Each student in Mrs. Younger’s class ended a six-week First Nation study by researching and creating an artifact for their classroom museum. They also enjoyed eating bannock, a type of bread enjoyed by most First Nations, and smoked salmon. They learned that salmon along the Pacific coast was an excellent food source for the winter after smoking it. The students also wrote their own “Pourquoi Tales” (“pourquoi” means “why” in French) after looking at old legends told to explain why certain events happened or why something is the way it is. They learned the value of these oral stories told at the potlatches, which were celebrations at important events. The students were proud to show case their final products for their parents and other students who came through their museum.
The students in Mr. Groberman’s grade 2/3 class have been working with their teacher and their librarian, Mrs. Lintott, on a collaborative ADST (applied design skills and technology) project. They have been learning coding skills to manipulate our new ozobot robots that are equipped with colour sensors to move along lines drawn by the students. The students use various colour combinations to code the robots and control their movements.
Once the class mastered the basic colour coding skills, the students were challenged to build a cart out of lego for the ozobot to push or pull without losing contact, even as it turned corners or performed “tornado” zigzag movements. They were encouraged to test their carts and then rebuild to improve their carts’ performance. It was wonderful to see the variety of designs that were tested.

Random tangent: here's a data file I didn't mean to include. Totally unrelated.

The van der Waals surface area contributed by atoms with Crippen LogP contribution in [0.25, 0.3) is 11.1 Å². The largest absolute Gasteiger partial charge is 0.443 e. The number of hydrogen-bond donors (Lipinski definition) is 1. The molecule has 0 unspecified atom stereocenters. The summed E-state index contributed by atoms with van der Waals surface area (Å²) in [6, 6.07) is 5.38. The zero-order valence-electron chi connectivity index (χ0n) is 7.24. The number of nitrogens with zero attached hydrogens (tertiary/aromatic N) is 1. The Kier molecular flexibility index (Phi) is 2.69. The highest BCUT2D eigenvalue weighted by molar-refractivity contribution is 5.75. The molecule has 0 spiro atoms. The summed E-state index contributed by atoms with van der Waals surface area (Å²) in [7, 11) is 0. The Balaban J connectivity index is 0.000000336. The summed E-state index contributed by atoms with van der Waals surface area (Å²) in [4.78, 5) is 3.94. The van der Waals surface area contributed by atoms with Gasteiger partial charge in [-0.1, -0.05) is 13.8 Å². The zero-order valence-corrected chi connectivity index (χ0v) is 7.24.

This project gave students an opportunity to use technology, to practice designing an object for a specific purpose, and to use problem solving skills in order to meet challenges.
Some students’ reflections after the activity:
“I made a cart that worked, but it stopped close to the finish. The ozobot got off the lego at the zigzag. I think it was because the zigzag is too fast. Maybe the ozobot needs to pull it like a wagon.”
“I made a cart that could push and pull. It worked, but sometimes it didn’t. But if it did not work, I would keep trying.”
Some of our Berkshire Bronks trained two days a week after school starting with 7km around the block and working up to 8km, and eventually participated in the 10km Vancouver Sun Run. Even though grade 6 Jordan M. broke his arm just a few days before the race, he still finished with the fastest time on the team with 44:56. Ali H, also in grade 6, did very well as well with 49:03. Each student that participated in the Vancouver Sun Run finished the run, a wonderful accomplishment, and we are very proud of them. We appreciate all the time Mr. Ferguson, Ms. Yang, Ms. Webb, and others put into training the students and running with them in the Vancouver Sun Run!
We are also very proud of both our grade 6 and grade 7 badminton teams. They developed their skills, demonstrated wonderful sportsmanship, and won first place at the district Play Day. Congratulations, well done! A big thank you to Mr. Allinger, Ms. Mazinani, Ms. Russel, and Ms. Callegari for volunteering their time to coach our students.